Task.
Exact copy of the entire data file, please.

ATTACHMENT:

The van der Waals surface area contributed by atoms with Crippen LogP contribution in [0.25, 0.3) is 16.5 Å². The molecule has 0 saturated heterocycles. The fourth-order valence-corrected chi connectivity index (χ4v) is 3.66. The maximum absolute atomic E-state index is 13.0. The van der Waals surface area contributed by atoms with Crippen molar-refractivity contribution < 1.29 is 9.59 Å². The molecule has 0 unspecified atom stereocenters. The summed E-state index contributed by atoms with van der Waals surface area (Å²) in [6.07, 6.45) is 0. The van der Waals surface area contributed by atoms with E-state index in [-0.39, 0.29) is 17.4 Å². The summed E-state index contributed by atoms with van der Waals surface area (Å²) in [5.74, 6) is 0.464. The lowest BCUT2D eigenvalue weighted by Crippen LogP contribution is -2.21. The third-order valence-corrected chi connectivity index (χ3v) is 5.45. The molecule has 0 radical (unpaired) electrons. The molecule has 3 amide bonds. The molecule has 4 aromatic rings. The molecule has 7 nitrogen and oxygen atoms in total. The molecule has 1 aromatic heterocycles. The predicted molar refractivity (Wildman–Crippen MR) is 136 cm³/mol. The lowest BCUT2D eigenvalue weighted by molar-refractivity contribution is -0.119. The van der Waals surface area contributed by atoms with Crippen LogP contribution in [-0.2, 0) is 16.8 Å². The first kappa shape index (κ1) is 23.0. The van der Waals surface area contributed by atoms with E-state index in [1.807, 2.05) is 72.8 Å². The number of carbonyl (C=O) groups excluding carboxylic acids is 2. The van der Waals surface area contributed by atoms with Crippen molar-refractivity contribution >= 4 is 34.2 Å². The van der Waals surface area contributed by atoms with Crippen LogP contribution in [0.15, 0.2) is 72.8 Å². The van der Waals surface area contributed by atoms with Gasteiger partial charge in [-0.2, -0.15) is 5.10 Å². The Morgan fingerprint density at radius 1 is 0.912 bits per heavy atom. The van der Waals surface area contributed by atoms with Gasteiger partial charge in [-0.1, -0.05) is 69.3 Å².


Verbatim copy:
The van der Waals surface area contributed by atoms with Crippen LogP contribution in [0.25, 0.3) is 16.5 Å². The molecule has 0 saturated heterocycles. The fourth-order valence-corrected chi connectivity index (χ4v) is 3.66. The maximum absolute atomic E-state index is 13.0. The van der Waals surface area contributed by atoms with Crippen molar-refractivity contribution < 1.29 is 9.59 Å². The molecule has 0 unspecified atom stereocenters. The summed E-state index contributed by atoms with van der Waals surface area (Å²) in [6.07, 6.45) is 0. The van der Waals surface area contributed by atoms with E-state index in [-0.39, 0.29) is 17.4 Å². The summed E-state index contributed by atoms with van der Waals surface area (Å²) in [5.74, 6) is 0.464. The lowest BCUT2D eigenvalue weighted by Crippen LogP contribution is -2.21. The third-order valence-corrected chi connectivity index (χ3v) is 5.45. The molecule has 0 radical (unpaired) electrons. The molecule has 3 amide bonds. The molecule has 4 aromatic rings. The molecule has 7 nitrogen and oxygen atoms in total. The molecule has 1 aromatic heterocycles. The predicted molar refractivity (Wildman–Crippen MR) is 136 cm³/mol. The lowest BCUT2D eigenvalue weighted by molar-refractivity contribution is -0.119. The van der Waals surface area contributed by atoms with Crippen LogP contribution in [-0.2, 0) is 16.8 Å². The first kappa shape index (κ1) is 23.0. The van der Waals surface area contributed by atoms with E-state index in [1.807, 2.05) is 72.8 Å². The number of carbonyl (C=O) groups excluding carboxylic acids is 2. The van der Waals surface area contributed by atoms with Crippen molar-refractivity contribution >= 4 is 34.2 Å². The van der Waals surface area contributed by atoms with Crippen LogP contribution in [0.15, 0.2) is 72.8 Å². The van der Waals surface area contributed by atoms with Gasteiger partial charge in [-0.2, -0.15) is 5.10 Å². The Morgan fingerprint density at radius 1 is 0.912 bits per heavy atom. The van der Waals surface area contributed by atoms with Gasteiger partial charge in [-0.1, -0.05) is 69.3 Å².